ASRock X299 Taichi XE Motherboard Review, The Taichi Reborn
ASRock X299 Taichi XE2018
ASRock X299 Taichi XE - Conclusion
Intel faced a much negative backlash from the enthusiast community for rushing the launch of their Core-X HEDT platform. But we knew that the platform was here to stay for a while and the only thing that could be done was to gradually fix and optimize the platform for next-gen CPUs.
ASRock made their “XE” series to fix a few misses with their first iteration of X299 products. I think it is a very good product line that solves much of the issues which were criticized during the launch. And with the launch of new X299 CPUs fast approaching with models featuring up to 22 cores, the updated designs make much more sense if consumers are going to choose Intel for their next high-end desktop PC.
ASRock X299 Taichi XE Design
The design has slightly been updated on the X299 Taichi XE and in a good way. Since I have had the chance of testing the previous Taichi board too, the XE model look very similar but the differences were clear on closer inspection. First of all, the Taichi X299 XE rocks a fantastic design, if you are an RGB enthusiast, you would be a little let down with the onboard RGB features since that mostly and only covers the PCH heatsink.
But if you are more interested in the usefulness of the design, then you should be delighted to know that this board rocks a new aluminum heatsink with a solid heat pipe solution for better cooling than the previous variant. Best of all, the motherboard doesn’t break barriers and ships within an ATX form factor allowing for easy compatibility.
ASRock X299 Taichi XE Features
When it comes to the feature set, ASRock has a lot to offer at a price of $300 US. I must say that the only thing this board lacks over the much expensive Professional Gaming X299 model is the 10GbE LAN. Other than that, you get 8 SATA ports which are enough for storage heavy users, tons of USB 3.1 connectivity, and wireless capabilities. The wireless module is a very entry-level solution which kind of feels odd for a high-price motherboard but other than that, you get dual LAN ports for GbE networking.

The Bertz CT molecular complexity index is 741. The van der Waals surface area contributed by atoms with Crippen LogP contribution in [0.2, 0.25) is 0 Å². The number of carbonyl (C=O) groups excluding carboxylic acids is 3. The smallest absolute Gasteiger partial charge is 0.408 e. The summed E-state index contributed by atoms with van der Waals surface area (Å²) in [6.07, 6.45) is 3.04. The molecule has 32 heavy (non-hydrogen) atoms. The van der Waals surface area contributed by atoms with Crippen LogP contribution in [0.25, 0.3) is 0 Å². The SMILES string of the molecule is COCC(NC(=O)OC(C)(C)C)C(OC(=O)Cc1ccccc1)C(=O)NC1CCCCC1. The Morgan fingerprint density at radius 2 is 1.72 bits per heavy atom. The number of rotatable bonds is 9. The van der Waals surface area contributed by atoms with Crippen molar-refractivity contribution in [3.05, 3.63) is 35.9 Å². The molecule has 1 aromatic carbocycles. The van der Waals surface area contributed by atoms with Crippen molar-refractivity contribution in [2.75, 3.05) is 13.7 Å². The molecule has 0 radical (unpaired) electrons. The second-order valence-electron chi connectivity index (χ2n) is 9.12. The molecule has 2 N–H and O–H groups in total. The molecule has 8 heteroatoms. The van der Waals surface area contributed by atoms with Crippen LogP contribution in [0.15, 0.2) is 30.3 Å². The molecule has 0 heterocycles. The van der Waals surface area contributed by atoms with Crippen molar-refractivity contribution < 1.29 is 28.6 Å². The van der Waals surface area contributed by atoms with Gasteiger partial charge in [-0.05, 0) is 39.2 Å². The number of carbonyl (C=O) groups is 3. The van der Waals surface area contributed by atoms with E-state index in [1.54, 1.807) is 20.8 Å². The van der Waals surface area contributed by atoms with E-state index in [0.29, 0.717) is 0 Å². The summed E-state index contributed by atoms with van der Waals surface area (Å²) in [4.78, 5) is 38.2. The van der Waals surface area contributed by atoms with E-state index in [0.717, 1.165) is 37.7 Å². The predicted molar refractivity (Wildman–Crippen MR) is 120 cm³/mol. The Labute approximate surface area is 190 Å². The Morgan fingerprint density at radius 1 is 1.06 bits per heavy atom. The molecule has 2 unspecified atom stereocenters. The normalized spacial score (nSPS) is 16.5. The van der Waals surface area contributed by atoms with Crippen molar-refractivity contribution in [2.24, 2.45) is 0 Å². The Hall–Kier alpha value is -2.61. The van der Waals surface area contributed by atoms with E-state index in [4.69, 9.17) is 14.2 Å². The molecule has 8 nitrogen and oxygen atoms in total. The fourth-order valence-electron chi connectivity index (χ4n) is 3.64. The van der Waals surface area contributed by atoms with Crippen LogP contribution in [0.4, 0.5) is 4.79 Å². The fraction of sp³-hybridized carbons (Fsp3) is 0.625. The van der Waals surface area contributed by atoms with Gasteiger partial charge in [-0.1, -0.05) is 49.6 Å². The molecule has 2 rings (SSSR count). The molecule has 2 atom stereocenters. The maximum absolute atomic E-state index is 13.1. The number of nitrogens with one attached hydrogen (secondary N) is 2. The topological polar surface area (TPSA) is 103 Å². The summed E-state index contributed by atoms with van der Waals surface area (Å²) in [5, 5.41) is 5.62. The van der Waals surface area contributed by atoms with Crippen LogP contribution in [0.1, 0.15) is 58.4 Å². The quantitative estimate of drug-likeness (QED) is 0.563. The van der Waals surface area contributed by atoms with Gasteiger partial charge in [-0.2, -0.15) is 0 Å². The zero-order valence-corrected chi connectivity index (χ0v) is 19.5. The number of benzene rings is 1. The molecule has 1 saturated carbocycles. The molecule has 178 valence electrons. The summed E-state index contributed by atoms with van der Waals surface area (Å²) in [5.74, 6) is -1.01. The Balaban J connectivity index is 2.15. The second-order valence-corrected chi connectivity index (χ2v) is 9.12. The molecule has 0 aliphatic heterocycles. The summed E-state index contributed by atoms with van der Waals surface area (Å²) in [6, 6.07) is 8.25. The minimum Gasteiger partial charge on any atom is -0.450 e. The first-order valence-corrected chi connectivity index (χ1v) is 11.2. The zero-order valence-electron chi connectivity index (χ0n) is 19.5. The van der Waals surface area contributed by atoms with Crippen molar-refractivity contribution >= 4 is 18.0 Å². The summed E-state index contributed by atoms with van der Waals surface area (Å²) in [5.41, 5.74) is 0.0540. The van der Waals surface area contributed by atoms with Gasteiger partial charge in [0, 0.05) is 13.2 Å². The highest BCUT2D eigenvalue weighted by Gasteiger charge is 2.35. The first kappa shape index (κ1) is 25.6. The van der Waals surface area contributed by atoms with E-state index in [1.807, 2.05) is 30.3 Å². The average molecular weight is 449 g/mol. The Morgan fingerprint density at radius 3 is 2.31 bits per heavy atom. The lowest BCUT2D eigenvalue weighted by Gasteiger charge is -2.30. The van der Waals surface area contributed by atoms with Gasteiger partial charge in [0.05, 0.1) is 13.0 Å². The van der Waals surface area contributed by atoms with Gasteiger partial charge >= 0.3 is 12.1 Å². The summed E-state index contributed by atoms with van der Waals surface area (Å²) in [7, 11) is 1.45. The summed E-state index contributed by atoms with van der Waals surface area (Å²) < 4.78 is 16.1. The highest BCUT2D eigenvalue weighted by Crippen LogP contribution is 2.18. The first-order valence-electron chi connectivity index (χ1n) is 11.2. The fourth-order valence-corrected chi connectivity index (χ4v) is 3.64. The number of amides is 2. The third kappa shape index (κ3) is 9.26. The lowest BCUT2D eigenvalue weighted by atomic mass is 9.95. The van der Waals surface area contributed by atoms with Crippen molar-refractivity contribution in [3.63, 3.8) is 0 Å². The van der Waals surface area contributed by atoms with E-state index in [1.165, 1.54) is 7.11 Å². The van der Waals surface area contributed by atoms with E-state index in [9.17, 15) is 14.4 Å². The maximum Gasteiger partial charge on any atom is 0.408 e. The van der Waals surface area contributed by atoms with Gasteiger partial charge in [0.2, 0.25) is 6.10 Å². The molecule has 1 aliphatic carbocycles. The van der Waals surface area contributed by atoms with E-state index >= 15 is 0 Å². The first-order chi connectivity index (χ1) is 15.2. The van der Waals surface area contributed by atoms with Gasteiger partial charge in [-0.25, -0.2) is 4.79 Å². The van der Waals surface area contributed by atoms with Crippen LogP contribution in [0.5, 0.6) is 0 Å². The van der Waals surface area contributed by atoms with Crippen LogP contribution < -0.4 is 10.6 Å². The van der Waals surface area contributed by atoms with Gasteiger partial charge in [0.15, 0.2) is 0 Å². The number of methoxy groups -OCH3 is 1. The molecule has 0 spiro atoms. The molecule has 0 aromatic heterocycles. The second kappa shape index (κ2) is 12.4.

When it comes to expansion slots, the motherboard can support up to two discrete cards in full x16 mode. I tested a GeForce GTX 1080 Ti configuration on my sample board and it ran fine. There are also triple M.2 ports but the lack of heatsinks on those takes the appeal away as many new boards do come with heatsinks for M.2 storage devices.
ASRock X299 Taichi XE Performance
The credit to ASRock for producing a very solid, rounded up board which performs well in terms of BIOS optimization and various hardware solutions that produce better results.
The higher VRM count does affect the overclocking performance by boosting clock speeds ahead of those that were achieved on the original X299 Taichi The Core i9-7920X ran slightly better and more stable under overclocks.
The board has a 13 phase VRM design that is supplied power through a dual 8 pin connector. It may seem fine at first but this delivers 300W of power which allows the processors to run without throttling due to power/thermal limitations. Also, it’s worth noting that the BIOS while better than other manufacturers, is still slightly sluggish and bugs appear such as the settings not being properly stored in the BIOS after saving them.
ASRock X299 Taichi XE Pricing and Conclusion
The ASRock X299 Taichi XE costs $309.99 US and is close to what to what the X299 Taichi ($289.99) was priced at. There are other options from ASRock that are cheaper in price such as the ASRock X299 Extreme 4, which is a great option at just $199 US but lacks the extra features of the X299 Taichi XE. So saying that, the Taichi XE is slightly on the higher priced segment in the crowded X299 board market, but if you’re moving to a Core-X high core count processor, then it won’t disappoint at all.
The ASRock X299 Taichi XE is slightly on the higher priced segment in the crowded X299 board market but if you're moving to a Core-X high core count processor, then it's great performance and impressive feature set won't disappoint at all.
- Solid Design Carried Over From X299 Taichi
- Solid 13 Phase Digi Power PWM Design
- Excellent Overclocking Capabilities
- Good Cooling Design With heatpipe implementation
- Proper Aluminum heatsinks placed over PWM system
- Dual 8 Pin power connectors for the CPU Socket
- Subtle and not too flashy RGB LEDs
- Purity Sound 4 Audio System
- Wireless module for WIFI
- Triple M.2 Slots
- 8 SATA Ports
- Metal Shielded PCIe slots
- Dual USB 3.1 Gen 2 Ports
- Slightly high price ($309.99 US)
- No M.2 Heatsinks
- Not the most optimized Software Stack